By C.S. Elston
Admittedly, I’ve told this story before. But it answers a question I get asked a lot and, with the recent release of “The Four Corners of Darkness,” I thought it would be appropriate to, once again, share the inspiration behind the series.
I was driving down the 101 freeway just north of Los Angeles, California, somewhere between Studio City and Sherman Oaks about fifteen or sixteen years ago. Looking out the side window of my Jeep Wrangler as I passed by a sea of houses and apartment complexes, I don’t know why I was thinking about this but, all of the unhappy home environments that exist all around us entered my mind. I thought about the fact that a lot of people who feel unloved, really are in fact loved. They are just in an environment where the people who love them either don’t know how to say it or show it, or they’re too wrapped up in their own problems to recognize the ones they’re causing in the lives of the people they love by simply not expressing the love they really do have deep down. Sometimes, we just overcrowd that love with so much self-created, negative clutter, that no one can see it because it’s like a wonderful gift hidden in the back of the closet where no one will ever have the opportunity to enjoy it.
That got me thinking about how quickly someone’s attitude could change if they were faced with losing the person or people they love. Somehow, that translated into this fantasy world called Kadosh, which is a Hebrew word that means “set apart for a Holy purpose.” In the books, people are being yanked out of the real world and separated onto islands, presumably, for eternity. So, while God intends for these people to love one another, the fact that they are not doing that in the real world gives the demon ruler of this fantasy world the ability to pull them into his realm where he can keep them apart from one another.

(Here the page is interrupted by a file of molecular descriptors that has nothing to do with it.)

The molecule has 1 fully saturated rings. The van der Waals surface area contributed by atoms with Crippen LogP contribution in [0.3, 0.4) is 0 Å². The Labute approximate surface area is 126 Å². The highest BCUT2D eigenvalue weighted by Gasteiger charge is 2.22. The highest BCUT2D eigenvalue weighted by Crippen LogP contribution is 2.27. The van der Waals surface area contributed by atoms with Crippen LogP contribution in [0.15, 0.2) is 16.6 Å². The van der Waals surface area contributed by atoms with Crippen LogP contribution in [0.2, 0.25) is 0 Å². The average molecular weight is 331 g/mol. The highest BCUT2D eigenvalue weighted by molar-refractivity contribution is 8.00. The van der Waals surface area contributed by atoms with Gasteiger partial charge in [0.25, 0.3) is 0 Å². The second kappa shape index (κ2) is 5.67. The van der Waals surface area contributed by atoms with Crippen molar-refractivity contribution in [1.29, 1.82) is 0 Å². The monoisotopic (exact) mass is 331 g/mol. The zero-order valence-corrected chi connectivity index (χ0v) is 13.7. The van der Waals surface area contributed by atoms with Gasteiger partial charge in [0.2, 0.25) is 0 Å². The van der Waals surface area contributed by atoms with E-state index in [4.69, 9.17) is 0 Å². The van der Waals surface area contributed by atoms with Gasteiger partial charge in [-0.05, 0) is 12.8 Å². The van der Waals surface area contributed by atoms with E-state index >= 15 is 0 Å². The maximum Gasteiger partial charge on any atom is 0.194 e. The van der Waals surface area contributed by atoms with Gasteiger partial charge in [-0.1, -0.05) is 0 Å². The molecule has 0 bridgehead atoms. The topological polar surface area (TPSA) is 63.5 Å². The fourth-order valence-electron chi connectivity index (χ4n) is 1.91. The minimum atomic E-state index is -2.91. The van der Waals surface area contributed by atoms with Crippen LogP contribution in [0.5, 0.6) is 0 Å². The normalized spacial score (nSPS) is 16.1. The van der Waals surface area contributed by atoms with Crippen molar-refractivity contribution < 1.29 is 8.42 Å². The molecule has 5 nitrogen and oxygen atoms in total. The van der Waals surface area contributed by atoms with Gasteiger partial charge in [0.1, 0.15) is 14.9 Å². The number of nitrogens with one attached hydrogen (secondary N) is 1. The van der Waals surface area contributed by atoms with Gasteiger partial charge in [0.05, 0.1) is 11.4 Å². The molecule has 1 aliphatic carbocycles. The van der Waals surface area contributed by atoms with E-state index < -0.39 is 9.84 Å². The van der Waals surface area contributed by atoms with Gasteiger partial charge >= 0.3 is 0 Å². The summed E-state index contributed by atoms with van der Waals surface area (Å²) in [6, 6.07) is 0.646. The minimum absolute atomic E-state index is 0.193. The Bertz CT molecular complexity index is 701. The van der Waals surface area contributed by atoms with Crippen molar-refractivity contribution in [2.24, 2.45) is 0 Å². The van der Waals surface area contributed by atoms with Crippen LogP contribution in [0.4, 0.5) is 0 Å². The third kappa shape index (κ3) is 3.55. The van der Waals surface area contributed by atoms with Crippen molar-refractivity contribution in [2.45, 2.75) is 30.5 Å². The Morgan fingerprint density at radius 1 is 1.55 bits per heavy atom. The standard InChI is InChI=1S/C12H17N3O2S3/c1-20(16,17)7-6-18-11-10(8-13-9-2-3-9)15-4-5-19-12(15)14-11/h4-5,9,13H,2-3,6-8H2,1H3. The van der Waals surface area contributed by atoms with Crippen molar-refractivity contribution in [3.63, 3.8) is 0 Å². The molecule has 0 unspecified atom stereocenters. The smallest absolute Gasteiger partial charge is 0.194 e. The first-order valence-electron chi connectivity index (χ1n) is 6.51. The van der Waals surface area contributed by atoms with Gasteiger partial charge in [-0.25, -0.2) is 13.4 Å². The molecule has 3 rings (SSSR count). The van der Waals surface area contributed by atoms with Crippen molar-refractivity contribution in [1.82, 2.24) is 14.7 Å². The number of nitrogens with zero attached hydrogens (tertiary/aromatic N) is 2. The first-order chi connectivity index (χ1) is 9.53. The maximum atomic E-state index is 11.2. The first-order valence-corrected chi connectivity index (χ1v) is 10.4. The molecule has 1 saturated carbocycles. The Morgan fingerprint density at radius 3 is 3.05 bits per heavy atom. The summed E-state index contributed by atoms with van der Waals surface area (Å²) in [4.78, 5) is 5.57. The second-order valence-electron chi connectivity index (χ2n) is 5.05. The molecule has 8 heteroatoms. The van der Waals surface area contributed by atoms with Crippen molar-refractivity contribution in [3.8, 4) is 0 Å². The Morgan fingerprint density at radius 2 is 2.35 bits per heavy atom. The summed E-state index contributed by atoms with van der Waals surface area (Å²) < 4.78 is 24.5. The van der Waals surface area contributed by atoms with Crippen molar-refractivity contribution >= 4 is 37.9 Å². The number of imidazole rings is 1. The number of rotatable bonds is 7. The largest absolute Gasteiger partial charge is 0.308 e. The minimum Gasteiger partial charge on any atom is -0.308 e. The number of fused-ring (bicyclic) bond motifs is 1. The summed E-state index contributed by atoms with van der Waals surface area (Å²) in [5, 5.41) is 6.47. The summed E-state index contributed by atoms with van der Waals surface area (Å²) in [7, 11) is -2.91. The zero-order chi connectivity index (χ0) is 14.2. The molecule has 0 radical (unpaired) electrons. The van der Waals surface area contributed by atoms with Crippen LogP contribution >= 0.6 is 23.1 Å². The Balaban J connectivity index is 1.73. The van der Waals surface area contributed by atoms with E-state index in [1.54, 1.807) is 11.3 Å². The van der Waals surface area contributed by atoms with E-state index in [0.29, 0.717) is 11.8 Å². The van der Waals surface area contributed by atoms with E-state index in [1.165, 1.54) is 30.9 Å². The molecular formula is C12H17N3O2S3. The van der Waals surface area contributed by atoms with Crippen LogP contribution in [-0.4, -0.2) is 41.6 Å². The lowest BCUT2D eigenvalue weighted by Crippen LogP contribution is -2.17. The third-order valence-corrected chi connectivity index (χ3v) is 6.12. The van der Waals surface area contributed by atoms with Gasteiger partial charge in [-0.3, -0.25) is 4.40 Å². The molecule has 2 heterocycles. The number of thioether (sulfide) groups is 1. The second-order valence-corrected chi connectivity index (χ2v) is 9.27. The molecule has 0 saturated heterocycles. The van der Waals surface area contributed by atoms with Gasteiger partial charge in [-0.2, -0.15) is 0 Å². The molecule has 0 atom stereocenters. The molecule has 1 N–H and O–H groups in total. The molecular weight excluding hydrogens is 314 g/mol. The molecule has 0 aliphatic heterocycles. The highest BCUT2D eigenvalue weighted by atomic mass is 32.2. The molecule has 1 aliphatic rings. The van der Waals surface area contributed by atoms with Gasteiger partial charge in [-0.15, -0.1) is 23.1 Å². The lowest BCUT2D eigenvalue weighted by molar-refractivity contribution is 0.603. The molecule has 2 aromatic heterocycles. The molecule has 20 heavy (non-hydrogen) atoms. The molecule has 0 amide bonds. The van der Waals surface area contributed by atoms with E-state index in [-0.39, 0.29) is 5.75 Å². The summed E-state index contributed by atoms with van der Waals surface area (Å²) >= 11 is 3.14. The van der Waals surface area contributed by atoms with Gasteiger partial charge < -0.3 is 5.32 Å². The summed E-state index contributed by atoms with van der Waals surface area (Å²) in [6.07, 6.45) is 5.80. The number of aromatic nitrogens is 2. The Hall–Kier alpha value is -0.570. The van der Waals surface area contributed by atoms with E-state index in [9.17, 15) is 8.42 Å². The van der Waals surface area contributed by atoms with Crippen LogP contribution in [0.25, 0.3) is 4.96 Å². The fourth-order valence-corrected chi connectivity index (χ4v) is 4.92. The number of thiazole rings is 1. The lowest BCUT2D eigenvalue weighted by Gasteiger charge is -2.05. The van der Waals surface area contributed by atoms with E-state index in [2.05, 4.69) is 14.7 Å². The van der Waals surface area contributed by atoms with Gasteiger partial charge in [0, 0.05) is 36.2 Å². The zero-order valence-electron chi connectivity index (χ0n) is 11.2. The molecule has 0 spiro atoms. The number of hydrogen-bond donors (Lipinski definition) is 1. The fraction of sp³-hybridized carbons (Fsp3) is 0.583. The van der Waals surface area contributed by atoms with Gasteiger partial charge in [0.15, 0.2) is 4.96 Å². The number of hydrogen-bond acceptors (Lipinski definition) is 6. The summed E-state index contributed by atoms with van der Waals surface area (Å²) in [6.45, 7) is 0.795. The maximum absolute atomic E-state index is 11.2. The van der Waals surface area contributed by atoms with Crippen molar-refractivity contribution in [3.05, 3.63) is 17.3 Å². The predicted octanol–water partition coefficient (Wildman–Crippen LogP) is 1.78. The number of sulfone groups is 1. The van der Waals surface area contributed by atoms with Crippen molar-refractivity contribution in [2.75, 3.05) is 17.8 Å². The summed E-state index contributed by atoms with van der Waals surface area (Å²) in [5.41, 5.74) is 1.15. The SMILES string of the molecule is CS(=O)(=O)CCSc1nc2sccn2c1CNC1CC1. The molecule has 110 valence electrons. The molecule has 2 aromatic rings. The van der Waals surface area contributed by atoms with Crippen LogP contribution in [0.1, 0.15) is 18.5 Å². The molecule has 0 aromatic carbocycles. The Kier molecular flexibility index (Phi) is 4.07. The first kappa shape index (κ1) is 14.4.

Absence truly does make the heart grow fonder. And, in an extreme situation like that, the aforementioned gift is going to find itself through the clutter in a hurry. Then what do you do? When love and regret overwhelm you like that, you can’t keep it inside. You must let the people you have those feelings for know about it. In the case of the Snyder family in “The Four Corners,” that means an incredible journey lies ahead. Ultimately, the risk is worth the potential reward.
The sequel, “The Four Corners of Darkness” is inspired, at least in part, by a one-act play I acted in while attending college at George Fox University in Newberg, Oregon. I think it was called “Doors” but, I can’t remember for sure and, I have no idea who wrote it. But the play was about a bunch of people who seemed permanently trapped in a house. The doors were locked and couldn’t be opened, and the windows had bars on them. It was an allegory about sin and salvation. Ultimately, someone from the outside, who had been there before and been shown the way out, had to go back inside and pay it forward. In the same way, while the Snyders and a bunch of others find their way back home at the end of the first book, their youngest child, Kinsey, recognized the responsibility that came with that accomplishment. He knew they would have to go back and show those who didn’t take the journey with them the first time, that there is, indeed, a way to get out and go back home. Now that the second book is out, I guess I’d better get to work wrapping this story up with the final installment of “The Four Corners” trilogy. . .